How to repair a reputation

Digvijaya Singh's response to the news of a criminal complaint against him for defamation by BJP president Nitin Gadkari was a curious one. Singh declared that he would now begin research into the business links of Gadkari, who he alleged had connections with an MP said to have made Rs 500 crore through coal allocations. Odd, it would seem, to first shoot off one's mouth and then proceed to verify the truth of one's claim. But Digvijaya Singh may not be alone in such follies. Reputations are taken lightly in India, largely because the law of defamation has failed to provide effective deterrence.

The filing of a criminal complaint in this case also reminds us of the frequency with which criminal proceedings are instituted in defamation cases. It is indicative of the failure of the civil remedy to provide redress. Civil suits drag on endlessly and the prospect of receiving damages quantified today, 20 years hence, is hardly encouraging.

There was, however, one notable exception last year. In the Times Now case, a former judge succeeded in obtaining a decree for damages of a staggering Rs100 crore against a news channel for mistakenly flashing his photograph while reporting a scam. The scale of damages was unprecedented. Also remarkable was the speed with which the trial was concluded. Others are not quite so fortunate and are left with little choice but to opt for what is perceived as the quicker fix, a criminal complaint.

The criminal law of defamation, codified in the Indian Penal Code of 1860, is a colonial legacy. But contemporary trends in English law are quite different. In the United Kingdom, it is only when a libel is of such enormous gravity that it cannot be monetarily compensated and deserves to be punished as a crime, would prosecution ensue. Criminal libel in the UK is now regarded as an archaic offence that conflicts with human rights laws. Under English common law, the essence of the crime of private libel is its tendency to cause a breach of peace. It is essentially a public order offence and its threshold is therefore difficult to meet. Attempts to invoke criminal defamation have misfired. In 1990, soon after the furore that followed the publication of The Satanic Verses, the British Board of Film Classification sought to ban a Pakistani video, International Guerrillas, which vilified author Salman Rushdie as a sadistic terrorist devoted to the destruction of Islam. The fictionalised Rushdie is shown maiming and murdering mujahideen and subjecting Muslims to readings of The Satanic Verses. The film ends dramatically with Rushdie's defeat. Three giant Qurans appear from the sky and shoot lightning bolts which incinerate him. Indefatigable defender of free speech Rushdie opposed the use of criminal libel against the authors of the video. He threatened that if criminal proceedings were commenced on his behalf, he would proceed to give evidence on behalf of the defence! The ban was promptly abandoned.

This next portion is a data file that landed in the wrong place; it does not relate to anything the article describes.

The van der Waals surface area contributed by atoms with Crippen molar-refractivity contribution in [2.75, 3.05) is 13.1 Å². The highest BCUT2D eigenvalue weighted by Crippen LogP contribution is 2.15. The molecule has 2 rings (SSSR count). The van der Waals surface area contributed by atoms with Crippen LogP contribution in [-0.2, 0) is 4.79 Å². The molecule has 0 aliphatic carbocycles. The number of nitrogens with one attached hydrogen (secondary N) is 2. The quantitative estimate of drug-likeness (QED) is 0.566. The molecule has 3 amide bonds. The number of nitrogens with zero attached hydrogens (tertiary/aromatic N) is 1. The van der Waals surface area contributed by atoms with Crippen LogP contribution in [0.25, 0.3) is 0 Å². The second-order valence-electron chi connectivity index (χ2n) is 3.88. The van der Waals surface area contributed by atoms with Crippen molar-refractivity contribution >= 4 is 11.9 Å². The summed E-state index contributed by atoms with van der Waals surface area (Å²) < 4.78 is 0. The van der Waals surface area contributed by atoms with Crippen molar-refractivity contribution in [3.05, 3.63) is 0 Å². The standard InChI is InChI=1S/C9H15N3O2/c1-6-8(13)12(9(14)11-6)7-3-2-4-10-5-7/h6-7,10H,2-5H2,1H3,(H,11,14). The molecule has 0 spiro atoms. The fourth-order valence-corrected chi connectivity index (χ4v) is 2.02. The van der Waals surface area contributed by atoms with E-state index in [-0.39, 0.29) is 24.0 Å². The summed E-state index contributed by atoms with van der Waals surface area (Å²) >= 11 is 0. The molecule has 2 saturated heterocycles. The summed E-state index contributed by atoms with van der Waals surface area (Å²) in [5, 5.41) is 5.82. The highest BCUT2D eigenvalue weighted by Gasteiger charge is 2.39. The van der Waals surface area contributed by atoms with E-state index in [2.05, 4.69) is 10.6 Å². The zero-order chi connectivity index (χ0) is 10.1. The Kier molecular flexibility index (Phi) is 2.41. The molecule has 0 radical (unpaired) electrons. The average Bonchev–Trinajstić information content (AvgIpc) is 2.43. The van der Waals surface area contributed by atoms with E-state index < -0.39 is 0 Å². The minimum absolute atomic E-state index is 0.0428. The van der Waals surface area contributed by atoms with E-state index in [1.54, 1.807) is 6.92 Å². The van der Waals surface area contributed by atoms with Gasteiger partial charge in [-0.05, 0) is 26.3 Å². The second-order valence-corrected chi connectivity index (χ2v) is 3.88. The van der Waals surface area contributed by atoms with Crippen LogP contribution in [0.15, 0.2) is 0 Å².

The difficulty with the criminal law remedy being invoked much too loosely is that it could have a chilling effect on good journalism. While there is no gainsaying that malicious and false reporting must be taken to task, the prospect of criminal conviction and a jail term can deter investigative journalism in the public interest. While breaking a story of public importance, it may be difficult to completely verify the authenticity of all the facts. Recognising this difficulty, the English courts fashioned a new public interest defence for the media. In Reynolds vs Times Newspapers Ltd and later in Jameel vs Wall Street Journal, the English courts held that if it is shown that the research is careful, the treatment fair and the statements honestly believed to be true, the media may be protected by the public interest defence.

In the United States, in the celebrated case The New York Times vs Sullivan the Supreme Court went so far as to hold that a libel action could not succeed if the claimant was a public figure and the allegation was honestly and diligently made. The court introduced the actual malice standard, which requires that a party complaining of defamation prove that the publisher knew that the statement was false or acted in reckless disregard of truth. At the time this judgment was delivered in 1964, there were about US $ 300 million in libel actions outstanding against media organisations which made it very difficult for publications to report on civil rights cases without risking being held guilty of libel. This ruling was regarded as a liberator for the American media and enabled it to fearlessly probe scandals such as Watergate. At the same time, it left public persons quite vulnerable in the face of defamation.

In India, civil remedies must be prioritised and sped up. Speedy damages and costs can be an effective deterrent, rather than criminalising the media or public spirited persons. There must be provision for a mechanism that ensures timely publication of corrections and counter statements. In the age of the social media, reputations are more vulnerable than ever before. While the right to reputation, a facet of the right to life under Article 21, must be protected, so must free speech be liberated from the constant threat of criminal law. The recent attempt to criminalise cartoonists in Kolkata and Mumbai tells us just that.

Divan is an advocate, Supreme Court of India, and author of 'Facets of Media Law'

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